Photo: Chris Gordon
On Monday, the Washington Capitals held Breakdown Day at Kettler Capitals Iceplex. For two hours, Caps players filed out of the locker room and conducted exit interviews with the media. Because of the whole no playoffs thing, there were a lot of long faces.
There’s about three hours of interview video to surf though on Monumental Network. Because I hate myself and care only about you, dear reader, I’ve transcribed all the key quotes. And because this is RMNB, I also pointed out the fashion choices. Sadly, there was no crazy hair this year.
A dour Alex Ovechkin, wearing a white Nike shirt (without a catchy slogan like last year), addressed the media for 12 minutes. He lamented his plus-minus and told the media to stop comparing the team to four years ago. “It’s not the same team,” he said. Ovechkin also said he’s “never going to ask for a trade” and that he wants to “bring a Cup here.” When asked if he’s still having fun playing hockey, he replied with a long face, “Yeah.”
“If you remember when Hunter was here and I didn’t score goals, you guys said, ‘Why don’t you score goals?’ I said, ‘My job to block shots’. Whole world say, ‘Ovi stop playing what he used to play, he’s gone. We never going to see him again.’ I don’t want to turn my back on this kind of position again. I get paid to score goals. I scored 50. You can’t point [at] one guy in position, say he didn’t do his job. Look at everybody’s numbers. Watch the video and everybody have a bad year.”
Male fashion model and part-time hockey player Mike Green revealed that he “fractured, cracked – whatever you wanna call it – a rib” and it “crippled” him at the end of the season. Poor guy. He finished the season as the team’s best possession player. Green, wearing some kind of fancy blue dress shirt and perfect hair, seemed disappointed about missing the playoffs. “This is the first time in my career here we haven’t made [it],” Green said. “It’s definitely an odd feeling for sure. We all play for one reason, to give ourselves a chance to win a Stanley Cup, and we fell short.
“We had a lot of guys in and out of the line-up. The most partners I’ve ever had in a season. It was tough to catch our ground and run with it. I think [defense] is an area we really needed to hone in on – especially in this league. You can score as many goals as you want, but if you’re not strong defensively, it’s tough to win. I think as players we could have been a lot of better.”
The Holtbeast, rocking a black Jimi Hendrix shirt and a new haircut many of our readers are struggling with, admitted that the technique changes he was asked by the coaching staff to make during the season were the source of his struggles. “Olie and I have been on the same page since day one,” Holtby countered. “He’s been keeping me sane through everything. We talk about everything and we realized that we had to get back to where my natural instincts led me.” At the end of the year, Holtby played well and returned to previous form.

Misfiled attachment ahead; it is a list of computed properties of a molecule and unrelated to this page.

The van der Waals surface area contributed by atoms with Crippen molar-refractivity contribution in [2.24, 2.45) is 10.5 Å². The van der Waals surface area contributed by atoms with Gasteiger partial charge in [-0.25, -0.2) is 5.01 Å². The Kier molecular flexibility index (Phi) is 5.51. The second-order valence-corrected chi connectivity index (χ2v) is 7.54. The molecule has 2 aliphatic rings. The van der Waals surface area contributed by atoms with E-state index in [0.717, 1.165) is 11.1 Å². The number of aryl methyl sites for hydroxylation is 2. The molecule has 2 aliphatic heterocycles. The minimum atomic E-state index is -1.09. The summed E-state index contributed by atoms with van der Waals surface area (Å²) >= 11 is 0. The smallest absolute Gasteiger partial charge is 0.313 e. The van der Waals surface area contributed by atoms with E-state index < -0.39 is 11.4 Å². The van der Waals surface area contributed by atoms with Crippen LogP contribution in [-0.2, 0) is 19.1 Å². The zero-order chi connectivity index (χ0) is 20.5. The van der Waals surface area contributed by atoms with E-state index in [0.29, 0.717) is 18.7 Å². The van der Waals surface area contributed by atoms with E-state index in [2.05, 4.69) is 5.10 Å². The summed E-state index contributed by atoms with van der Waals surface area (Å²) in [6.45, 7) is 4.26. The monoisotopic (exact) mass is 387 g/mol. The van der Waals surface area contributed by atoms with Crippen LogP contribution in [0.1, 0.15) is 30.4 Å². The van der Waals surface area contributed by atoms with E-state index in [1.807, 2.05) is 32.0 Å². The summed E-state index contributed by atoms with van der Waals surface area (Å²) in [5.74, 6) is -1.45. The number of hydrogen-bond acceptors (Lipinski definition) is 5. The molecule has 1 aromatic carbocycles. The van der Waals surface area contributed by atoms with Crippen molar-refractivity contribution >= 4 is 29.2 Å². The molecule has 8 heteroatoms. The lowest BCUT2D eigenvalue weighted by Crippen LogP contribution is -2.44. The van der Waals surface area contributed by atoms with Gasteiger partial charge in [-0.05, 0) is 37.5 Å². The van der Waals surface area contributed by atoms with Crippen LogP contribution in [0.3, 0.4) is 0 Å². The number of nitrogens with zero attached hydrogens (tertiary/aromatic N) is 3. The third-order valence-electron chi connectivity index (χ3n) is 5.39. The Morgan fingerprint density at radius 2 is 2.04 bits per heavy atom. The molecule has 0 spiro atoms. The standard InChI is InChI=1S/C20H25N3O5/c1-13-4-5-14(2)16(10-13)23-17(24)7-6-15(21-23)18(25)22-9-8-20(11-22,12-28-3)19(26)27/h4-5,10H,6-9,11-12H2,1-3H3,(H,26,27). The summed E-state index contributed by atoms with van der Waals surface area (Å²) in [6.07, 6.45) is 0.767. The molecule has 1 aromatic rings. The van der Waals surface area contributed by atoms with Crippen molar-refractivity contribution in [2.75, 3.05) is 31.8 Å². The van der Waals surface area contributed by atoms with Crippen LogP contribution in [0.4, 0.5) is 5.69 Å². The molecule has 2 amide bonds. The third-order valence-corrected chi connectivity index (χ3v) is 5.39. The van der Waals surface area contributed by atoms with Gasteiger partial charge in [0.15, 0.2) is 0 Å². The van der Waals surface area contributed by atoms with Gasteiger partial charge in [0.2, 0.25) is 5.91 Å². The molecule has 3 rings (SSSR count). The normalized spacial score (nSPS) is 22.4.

“It’s obviously been well documented the changes we’ve tried. Nothing against the philosophy of the changes, I think [my struggles] had to do with my natural instincts didn’t quite coincide with the changes. That led to a lot of second guessing myself and over-thinking things. When you start doing that, you start to struggle. When you struggle, obviously your confidence goes down a bit. That’s kinda what happened, but it’s something to learn from. The lesson I’ve learned this year is how to battle with that adversity.”
Nicklas Backstrom, wearing a red hat backwards, which made him look approximately 7-years-old, addressed the media for nearly ten minutes in a hushed tone. “I think we can improve in every area,” Backstrom said, when asked what the team’s struggles were. “Everyone has to be better. As players, we weren’t good enough this year. That’s why we missed the playoffs.” When asked by CSN’s Chuck Gormley if the team needs to make a change to improve, Backstrom said, “That’s a tough question right there. The coaches have their structure and system, but we as players didn’t execute. We’re trying to play as we’re told, but we weren’t good enough.” In regards to the first line’s even strength issues, Backstrom said, “We’re too much minus. We were on the ice for a lot of goals.”
“I haven’t been in this situation before, so I’ll stay tough, but we gotta improve. We gotta be better. We weren’t good enough this year.”
Brooks Laich, wearing a black
Izod Lacoste shirt that your dad will wear to Easter dinner, talked to anyone who would listen to him. He reminded us that he still feels “mentally and physically liberated” after his groin surgery but added, “I’m still not ready to play.” He also did not pass his exit physical. Laich stirred up some controversy when he said, “The closest we were to winning a Stanley Cup was with Dale Hunter.” Ballsy, and incorrect.
“With my whole heart, I believe that I will be 100% and ready to resume my career and excel at the game, not just participate, come training camp. I believe that with my whole heart.”
Eric Fehr, wearing a low-key, grey zip up hoodie, posed with fans before entering Kettler and then spoke briefly to the media about what he thought the team’s problems are. “We just need to do a better job sticking together as a team,” Fehr said. “I think at times, we’ve spread out too much and we’re not supporting each other. Just making it a lot tougher on ourselves than it needs to be.”
“We need to be a little bit more aware of where we are on the ice, especially in the D-zone. Our team is going to be a better offensive team by making better defensive plays. It’s not just keeping pucks out of the net, it’s getting pucks out of our end faster, spending more time in the offensive end.”